Is it VT? Deciphering Wide Complex Tachycardia

Ventricular tachycardia (VT) is not the only reason you may see a wide complex fast rhythm on the telemetry monitor. Thus, determining true VT from other rhythms is a necessary skill for the prudent cardiac nurse. Specialties Cardiac Knowledge

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Is it VT? Deciphering Wide Complex Tachycardia

As a nurse on the cardiac step-down unit, you have been trained to pay attention to the loud, ever-sounding "ding, ding, ding" of the telemetry (tele) monitor. Sometimes it can be heard as many times as a call light bell on a 30-bed unit over the span of a 12hr day shift. So much so that you begin to drown out the sound, but don't let it be you ignoring the tele alarm when your co-worker yells out, "Your patient is in VT!” and everyone rushes to the room with a crash cart in tow. It is not uncommon to witness this scenario when caring for cardiac patients but don't call the cardiologist just yet.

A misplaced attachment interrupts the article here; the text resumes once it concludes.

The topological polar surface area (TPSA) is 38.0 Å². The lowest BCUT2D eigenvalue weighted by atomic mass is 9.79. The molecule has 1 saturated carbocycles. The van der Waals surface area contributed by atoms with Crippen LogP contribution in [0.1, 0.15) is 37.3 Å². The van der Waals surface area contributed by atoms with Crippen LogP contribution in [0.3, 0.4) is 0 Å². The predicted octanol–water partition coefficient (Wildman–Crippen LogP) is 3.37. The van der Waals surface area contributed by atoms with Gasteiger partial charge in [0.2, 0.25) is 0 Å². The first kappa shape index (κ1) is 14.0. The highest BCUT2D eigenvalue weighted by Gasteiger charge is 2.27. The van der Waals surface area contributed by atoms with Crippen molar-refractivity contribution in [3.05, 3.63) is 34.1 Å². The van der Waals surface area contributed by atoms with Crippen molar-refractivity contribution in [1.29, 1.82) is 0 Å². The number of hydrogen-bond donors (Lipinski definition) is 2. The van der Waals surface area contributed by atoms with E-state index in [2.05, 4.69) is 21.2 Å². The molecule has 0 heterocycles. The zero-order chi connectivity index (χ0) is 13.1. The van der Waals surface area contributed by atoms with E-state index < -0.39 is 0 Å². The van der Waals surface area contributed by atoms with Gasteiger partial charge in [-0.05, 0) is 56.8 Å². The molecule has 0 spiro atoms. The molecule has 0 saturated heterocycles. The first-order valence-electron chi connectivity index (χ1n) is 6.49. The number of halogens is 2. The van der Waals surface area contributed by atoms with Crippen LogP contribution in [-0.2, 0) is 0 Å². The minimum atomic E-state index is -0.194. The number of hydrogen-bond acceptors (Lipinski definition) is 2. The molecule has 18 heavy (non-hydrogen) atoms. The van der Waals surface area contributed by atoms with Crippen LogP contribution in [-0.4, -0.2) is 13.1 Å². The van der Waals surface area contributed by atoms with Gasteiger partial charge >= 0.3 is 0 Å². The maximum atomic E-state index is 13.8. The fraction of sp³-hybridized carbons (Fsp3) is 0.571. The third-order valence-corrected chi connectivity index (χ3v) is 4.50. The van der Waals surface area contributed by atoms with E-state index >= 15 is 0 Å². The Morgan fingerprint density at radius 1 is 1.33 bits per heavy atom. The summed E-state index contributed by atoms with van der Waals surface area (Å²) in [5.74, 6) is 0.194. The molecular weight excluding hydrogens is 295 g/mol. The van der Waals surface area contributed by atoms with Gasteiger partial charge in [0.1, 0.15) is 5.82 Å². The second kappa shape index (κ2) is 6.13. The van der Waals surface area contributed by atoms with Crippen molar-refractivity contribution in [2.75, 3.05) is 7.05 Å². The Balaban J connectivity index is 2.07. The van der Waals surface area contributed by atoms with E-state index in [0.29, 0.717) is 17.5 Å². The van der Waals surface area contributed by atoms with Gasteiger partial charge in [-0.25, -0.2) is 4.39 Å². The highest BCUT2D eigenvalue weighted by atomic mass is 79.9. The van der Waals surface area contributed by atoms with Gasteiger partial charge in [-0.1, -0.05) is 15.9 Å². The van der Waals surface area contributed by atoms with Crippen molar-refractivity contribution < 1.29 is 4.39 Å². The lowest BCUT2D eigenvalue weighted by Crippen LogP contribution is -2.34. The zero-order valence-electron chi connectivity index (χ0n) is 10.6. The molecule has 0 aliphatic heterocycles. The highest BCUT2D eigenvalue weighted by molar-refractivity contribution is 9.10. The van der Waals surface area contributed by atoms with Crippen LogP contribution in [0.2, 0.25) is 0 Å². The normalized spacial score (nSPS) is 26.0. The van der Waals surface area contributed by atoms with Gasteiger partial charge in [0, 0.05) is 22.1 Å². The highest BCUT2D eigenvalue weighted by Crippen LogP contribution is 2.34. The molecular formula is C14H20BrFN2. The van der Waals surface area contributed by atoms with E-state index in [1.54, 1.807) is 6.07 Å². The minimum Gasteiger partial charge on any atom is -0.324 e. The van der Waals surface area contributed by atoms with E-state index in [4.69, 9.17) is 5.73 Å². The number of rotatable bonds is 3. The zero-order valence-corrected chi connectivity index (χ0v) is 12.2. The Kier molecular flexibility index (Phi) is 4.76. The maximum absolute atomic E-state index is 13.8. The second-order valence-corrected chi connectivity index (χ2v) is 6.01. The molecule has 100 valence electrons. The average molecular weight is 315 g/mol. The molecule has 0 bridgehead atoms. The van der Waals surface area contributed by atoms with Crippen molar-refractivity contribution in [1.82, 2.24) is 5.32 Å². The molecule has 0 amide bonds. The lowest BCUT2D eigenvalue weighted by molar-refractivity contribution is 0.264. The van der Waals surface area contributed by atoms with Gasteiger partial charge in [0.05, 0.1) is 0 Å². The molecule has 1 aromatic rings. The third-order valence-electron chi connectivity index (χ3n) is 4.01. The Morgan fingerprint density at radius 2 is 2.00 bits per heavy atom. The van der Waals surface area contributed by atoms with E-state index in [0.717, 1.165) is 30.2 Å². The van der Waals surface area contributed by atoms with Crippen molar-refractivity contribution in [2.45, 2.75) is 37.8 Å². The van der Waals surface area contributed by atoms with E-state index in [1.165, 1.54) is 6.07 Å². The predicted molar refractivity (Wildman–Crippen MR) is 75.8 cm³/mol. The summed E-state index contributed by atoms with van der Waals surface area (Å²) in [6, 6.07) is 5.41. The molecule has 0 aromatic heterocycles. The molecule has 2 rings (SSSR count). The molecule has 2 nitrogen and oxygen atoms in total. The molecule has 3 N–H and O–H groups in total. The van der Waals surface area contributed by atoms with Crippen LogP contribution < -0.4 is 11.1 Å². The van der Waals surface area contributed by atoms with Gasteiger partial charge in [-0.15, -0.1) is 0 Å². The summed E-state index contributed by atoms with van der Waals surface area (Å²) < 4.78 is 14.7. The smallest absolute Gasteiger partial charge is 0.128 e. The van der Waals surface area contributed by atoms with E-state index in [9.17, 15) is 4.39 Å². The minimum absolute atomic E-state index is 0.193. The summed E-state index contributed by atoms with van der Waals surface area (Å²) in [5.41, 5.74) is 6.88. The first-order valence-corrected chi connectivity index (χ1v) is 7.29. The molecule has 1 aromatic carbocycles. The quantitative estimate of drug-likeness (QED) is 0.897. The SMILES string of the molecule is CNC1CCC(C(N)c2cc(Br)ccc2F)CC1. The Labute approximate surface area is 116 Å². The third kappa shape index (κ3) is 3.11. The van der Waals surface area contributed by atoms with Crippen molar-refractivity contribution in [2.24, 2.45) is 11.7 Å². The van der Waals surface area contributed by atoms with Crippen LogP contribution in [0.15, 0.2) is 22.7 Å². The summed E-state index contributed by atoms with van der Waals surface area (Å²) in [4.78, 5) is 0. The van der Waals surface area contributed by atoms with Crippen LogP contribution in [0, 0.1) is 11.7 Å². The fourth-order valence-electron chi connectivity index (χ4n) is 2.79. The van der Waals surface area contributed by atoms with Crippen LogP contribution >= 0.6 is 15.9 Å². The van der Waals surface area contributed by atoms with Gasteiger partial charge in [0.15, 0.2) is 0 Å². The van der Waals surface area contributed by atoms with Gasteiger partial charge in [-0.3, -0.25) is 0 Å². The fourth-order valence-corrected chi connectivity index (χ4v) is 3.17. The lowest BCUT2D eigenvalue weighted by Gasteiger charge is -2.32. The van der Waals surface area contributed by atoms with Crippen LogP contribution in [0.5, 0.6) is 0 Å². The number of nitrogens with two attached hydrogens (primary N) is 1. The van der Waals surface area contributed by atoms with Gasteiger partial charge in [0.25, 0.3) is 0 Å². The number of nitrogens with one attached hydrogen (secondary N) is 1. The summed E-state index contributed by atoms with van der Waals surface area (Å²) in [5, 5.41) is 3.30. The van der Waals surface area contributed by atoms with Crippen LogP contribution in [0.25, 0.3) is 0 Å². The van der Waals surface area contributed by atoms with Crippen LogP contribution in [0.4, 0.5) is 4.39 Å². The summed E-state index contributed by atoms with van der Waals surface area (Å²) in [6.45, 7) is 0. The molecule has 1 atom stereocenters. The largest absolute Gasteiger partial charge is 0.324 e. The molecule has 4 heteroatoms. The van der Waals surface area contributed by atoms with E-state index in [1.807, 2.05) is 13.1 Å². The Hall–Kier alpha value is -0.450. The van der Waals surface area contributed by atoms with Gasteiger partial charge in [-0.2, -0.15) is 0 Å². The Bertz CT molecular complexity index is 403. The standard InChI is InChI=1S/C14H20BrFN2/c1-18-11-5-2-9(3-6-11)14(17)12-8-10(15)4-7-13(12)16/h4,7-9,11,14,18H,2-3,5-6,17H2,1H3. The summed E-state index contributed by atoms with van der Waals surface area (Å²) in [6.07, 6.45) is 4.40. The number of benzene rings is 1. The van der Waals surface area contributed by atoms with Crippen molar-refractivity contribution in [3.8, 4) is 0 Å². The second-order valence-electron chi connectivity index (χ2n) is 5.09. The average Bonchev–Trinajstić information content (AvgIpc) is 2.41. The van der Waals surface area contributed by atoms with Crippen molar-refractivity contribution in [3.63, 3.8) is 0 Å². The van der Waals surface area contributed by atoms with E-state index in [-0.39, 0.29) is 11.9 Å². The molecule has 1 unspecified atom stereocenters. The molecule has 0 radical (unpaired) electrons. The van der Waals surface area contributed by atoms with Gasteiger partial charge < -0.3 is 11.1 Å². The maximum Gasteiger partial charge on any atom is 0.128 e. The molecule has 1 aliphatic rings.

Wide complex tachycardia (WCT) is an umbrella term, defined as a wide QRS>120ms, with a heart rate >100bpm indicating tachycardia. Ventricular tachycardia (VT) is not the only reason you may see a wide complex fast rhythm on the tele monitor. Thus, determining true VT from other rhythms is a necessary skill for the prudent cardiac nurse, as this determination will direct the immediate actions of care staff and further clinical course, as well as outcomes for the patient.